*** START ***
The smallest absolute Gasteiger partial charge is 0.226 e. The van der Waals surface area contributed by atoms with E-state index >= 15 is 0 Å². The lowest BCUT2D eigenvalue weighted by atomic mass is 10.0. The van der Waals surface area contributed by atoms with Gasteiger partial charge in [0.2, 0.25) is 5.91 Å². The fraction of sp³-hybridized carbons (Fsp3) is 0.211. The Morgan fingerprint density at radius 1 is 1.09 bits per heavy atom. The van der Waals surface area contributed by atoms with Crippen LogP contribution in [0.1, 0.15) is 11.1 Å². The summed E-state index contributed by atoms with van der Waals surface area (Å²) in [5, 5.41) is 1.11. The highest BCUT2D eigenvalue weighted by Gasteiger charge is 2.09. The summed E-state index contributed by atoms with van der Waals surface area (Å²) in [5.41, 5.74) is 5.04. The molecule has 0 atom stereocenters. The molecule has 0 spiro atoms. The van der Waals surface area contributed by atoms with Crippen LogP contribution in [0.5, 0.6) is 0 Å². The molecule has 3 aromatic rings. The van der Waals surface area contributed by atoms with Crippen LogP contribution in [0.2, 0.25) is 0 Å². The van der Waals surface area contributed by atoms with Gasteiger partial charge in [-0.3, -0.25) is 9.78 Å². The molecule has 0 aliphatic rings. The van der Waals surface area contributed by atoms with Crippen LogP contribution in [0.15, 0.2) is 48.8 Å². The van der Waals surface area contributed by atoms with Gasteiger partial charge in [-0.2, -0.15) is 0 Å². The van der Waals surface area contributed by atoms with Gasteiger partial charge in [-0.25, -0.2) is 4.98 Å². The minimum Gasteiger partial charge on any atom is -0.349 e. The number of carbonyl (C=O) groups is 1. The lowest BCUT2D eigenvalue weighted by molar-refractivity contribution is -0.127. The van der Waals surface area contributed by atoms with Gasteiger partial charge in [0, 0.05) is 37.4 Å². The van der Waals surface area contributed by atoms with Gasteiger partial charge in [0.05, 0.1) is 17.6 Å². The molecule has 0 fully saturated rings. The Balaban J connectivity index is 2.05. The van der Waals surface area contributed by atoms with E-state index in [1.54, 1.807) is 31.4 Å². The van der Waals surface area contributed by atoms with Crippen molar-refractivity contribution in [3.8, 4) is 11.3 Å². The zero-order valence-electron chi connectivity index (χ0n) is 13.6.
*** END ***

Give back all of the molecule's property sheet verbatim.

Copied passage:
The smallest absolute Gasteiger partial charge is 0.226 e. The van der Waals surface area contributed by atoms with E-state index >= 15 is 0 Å². The lowest BCUT2D eigenvalue weighted by atomic mass is 10.0. The van der Waals surface area contributed by atoms with Gasteiger partial charge in [0.2, 0.25) is 5.91 Å². The fraction of sp³-hybridized carbons (Fsp3) is 0.211. The Morgan fingerprint density at radius 1 is 1.09 bits per heavy atom. The van der Waals surface area contributed by atoms with Crippen LogP contribution in [0.1, 0.15) is 11.1 Å². The summed E-state index contributed by atoms with van der Waals surface area (Å²) in [5, 5.41) is 1.11. The highest BCUT2D eigenvalue weighted by Gasteiger charge is 2.09. The summed E-state index contributed by atoms with van der Waals surface area (Å²) in [5.41, 5.74) is 5.04. The molecule has 0 atom stereocenters. The molecule has 0 spiro atoms. The van der Waals surface area contributed by atoms with Crippen LogP contribution in [0.5, 0.6) is 0 Å². The molecule has 3 aromatic rings. The van der Waals surface area contributed by atoms with Crippen LogP contribution in [0.2, 0.25) is 0 Å². The van der Waals surface area contributed by atoms with Gasteiger partial charge in [-0.3, -0.25) is 9.78 Å². The molecule has 0 aliphatic rings. The van der Waals surface area contributed by atoms with Crippen LogP contribution in [0.15, 0.2) is 48.8 Å². The van der Waals surface area contributed by atoms with Gasteiger partial charge in [-0.2, -0.15) is 0 Å². The van der Waals surface area contributed by atoms with Gasteiger partial charge in [-0.25, -0.2) is 4.98 Å². The minimum Gasteiger partial charge on any atom is -0.349 e. The number of carbonyl (C=O) groups is 1. The lowest BCUT2D eigenvalue weighted by molar-refractivity contribution is -0.127. The van der Waals surface area contributed by atoms with Gasteiger partial charge in [0, 0.05) is 37.4 Å². The van der Waals surface area contributed by atoms with Gasteiger partial charge in [0.05, 0.1) is 17.6 Å². The molecule has 0 fully saturated rings. The Balaban J connectivity index is 2.05. The van der Waals surface area contributed by atoms with E-state index in [1.54, 1.807) is 31.4 Å². The van der Waals surface area contributed by atoms with Crippen molar-refractivity contribution in [3.8, 4) is 11.3 Å². The zero-order valence-electron chi connectivity index (χ0n) is 13.6.